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Scandinavian model for PhD theses

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  • Will Hopkins
    My institutional colleagues and I have been pushing for a PhD thesis format that we proclaim as the Scandinavian model.  We thought we had succeeded, but we
    Message 1 of 2 , Sep 12, 2008
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      My institutional colleagues and I have been pushing for a PhD thesis format
      that we proclaim as the Scandinavian model.  We thought we had succeeded,
      but we have encountered strong resistance now that one of my PhDs has
      submitted a thesis in this format.  It looks like the rules will be changed
      to prevent theses being presented in this format again. We need evidence to
      convince the Luddites, so I am hoping people on this list can help provide
      it.  Please note that the opposition in no way reflects the quality of the
      student’s thesis, which in my view is outstanding.

      We call the model Scandinavian, but for me at any rate that’s based on
      limited experience of browsing Scandinavian journals in a library more than
      10 years ago.  (At that stage at least some PhDs in Scandinavia were being
      published as supplements in Scandinavian journals.)  I have no idea of what
      currently passes as best practice for PhD thesis presentation in
      Scandinavia, and I have little idea of the extent to which this model is
      used elsewhere.  I know that all of my colleagues here and overseas are 100%
      in favor of it, but our doctoral studies boards seem to be made up of people
      with more conservative ideas.

      Be it Scandinavian or not, the kind of thesis format I regard as
      self-evidently superior to anything else is the following:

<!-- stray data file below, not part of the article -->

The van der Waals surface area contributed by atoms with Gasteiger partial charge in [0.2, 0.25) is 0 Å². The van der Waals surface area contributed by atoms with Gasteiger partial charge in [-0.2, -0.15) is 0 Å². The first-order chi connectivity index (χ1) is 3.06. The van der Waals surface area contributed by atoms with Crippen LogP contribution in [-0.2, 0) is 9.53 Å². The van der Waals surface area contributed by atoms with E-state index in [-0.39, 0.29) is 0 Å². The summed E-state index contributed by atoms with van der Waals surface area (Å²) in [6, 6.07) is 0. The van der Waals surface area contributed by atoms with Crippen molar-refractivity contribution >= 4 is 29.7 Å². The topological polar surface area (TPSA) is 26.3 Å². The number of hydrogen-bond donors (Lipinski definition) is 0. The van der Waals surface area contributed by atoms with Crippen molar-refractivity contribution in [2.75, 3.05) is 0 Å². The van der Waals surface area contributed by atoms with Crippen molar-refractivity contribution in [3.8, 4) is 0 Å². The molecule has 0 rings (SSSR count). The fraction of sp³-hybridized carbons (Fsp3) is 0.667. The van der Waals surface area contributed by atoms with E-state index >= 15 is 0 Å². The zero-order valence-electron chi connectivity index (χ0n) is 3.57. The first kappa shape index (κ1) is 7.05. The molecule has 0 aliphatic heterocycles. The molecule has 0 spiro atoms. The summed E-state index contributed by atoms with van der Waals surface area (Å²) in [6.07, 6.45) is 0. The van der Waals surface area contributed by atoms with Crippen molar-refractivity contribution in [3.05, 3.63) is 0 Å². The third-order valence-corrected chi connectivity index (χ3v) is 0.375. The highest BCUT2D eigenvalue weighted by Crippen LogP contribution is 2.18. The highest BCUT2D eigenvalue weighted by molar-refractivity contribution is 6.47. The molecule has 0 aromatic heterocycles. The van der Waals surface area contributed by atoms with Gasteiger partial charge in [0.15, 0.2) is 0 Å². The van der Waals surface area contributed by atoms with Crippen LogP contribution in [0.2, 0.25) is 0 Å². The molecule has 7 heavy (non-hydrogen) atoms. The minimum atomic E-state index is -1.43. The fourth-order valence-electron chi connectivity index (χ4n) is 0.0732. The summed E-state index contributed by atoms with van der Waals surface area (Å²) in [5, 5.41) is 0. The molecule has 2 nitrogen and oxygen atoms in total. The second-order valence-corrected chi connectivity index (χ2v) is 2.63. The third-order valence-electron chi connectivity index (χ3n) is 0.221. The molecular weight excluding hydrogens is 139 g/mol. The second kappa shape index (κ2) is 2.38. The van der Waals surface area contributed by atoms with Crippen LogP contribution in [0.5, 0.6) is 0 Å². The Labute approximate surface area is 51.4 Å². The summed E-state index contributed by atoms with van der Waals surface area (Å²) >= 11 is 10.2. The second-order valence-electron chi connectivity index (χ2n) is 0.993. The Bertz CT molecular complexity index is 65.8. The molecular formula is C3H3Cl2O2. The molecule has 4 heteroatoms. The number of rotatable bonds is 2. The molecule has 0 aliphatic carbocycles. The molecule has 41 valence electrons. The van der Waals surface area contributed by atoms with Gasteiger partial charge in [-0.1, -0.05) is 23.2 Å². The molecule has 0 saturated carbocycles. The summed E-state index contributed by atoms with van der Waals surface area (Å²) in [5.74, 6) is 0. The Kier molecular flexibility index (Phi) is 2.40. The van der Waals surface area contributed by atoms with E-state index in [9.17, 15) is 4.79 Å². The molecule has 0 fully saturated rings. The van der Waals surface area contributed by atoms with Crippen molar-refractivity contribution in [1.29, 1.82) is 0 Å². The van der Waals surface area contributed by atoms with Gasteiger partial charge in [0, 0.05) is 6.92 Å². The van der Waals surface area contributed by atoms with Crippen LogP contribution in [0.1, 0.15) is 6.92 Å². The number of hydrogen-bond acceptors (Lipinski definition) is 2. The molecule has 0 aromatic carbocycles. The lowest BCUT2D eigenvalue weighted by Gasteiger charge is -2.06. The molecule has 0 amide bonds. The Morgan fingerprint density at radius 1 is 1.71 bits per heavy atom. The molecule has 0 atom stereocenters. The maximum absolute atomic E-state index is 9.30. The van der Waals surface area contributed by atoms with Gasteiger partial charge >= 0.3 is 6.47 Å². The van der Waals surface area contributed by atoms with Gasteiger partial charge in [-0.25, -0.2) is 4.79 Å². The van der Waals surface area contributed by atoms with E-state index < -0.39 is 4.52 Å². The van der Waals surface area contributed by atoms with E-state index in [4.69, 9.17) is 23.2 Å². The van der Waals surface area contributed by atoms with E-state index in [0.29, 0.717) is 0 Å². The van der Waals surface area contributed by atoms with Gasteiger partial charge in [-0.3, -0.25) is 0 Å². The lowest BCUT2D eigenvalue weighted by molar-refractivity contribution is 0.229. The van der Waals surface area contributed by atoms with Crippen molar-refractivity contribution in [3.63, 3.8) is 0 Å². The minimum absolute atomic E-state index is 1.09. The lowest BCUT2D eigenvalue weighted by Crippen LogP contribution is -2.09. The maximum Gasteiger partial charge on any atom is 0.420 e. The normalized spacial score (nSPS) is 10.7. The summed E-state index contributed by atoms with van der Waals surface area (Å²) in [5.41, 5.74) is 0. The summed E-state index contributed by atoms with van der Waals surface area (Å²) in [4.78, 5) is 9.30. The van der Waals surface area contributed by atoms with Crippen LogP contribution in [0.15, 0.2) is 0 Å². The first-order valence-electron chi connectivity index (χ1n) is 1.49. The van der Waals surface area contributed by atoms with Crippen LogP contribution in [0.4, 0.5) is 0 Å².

• an abstract of no more than 400 words;
      • an introductory preface, in which the student explains in a first-person
      plain narrative style why they did what they did and what each chapter is
      about;
      • one or more literature reviews, each as a chapter with a focused title
      that need reflect only part of the original research in the rest of the
      thesis and each written as a manuscript for a journal;
      • a series of original-research chapters, each written as a manuscript in
      the format of the journal to which it has been or is intended to be
      submitted, and presented as the published PDFs, if these are available at
      the time of submission of the thesis and if the journal gives its permission
      for their inclusion verbatim and formatim (I just made up that word);
      • a concluding chapter in which the student reflects on all the findings of
      the PhD in some coherent non-repetitive manner and which in some
      circumstances could be written as another literature review or as a
      plain-language report for a magazine;
      • a series of appendices representing other relevant creative output during
      the course of the PhD (magazine articles, minor-author articles, website
      material, conference abstracts, industry reports…);
      • no list of cited references, because each section of the thesis contains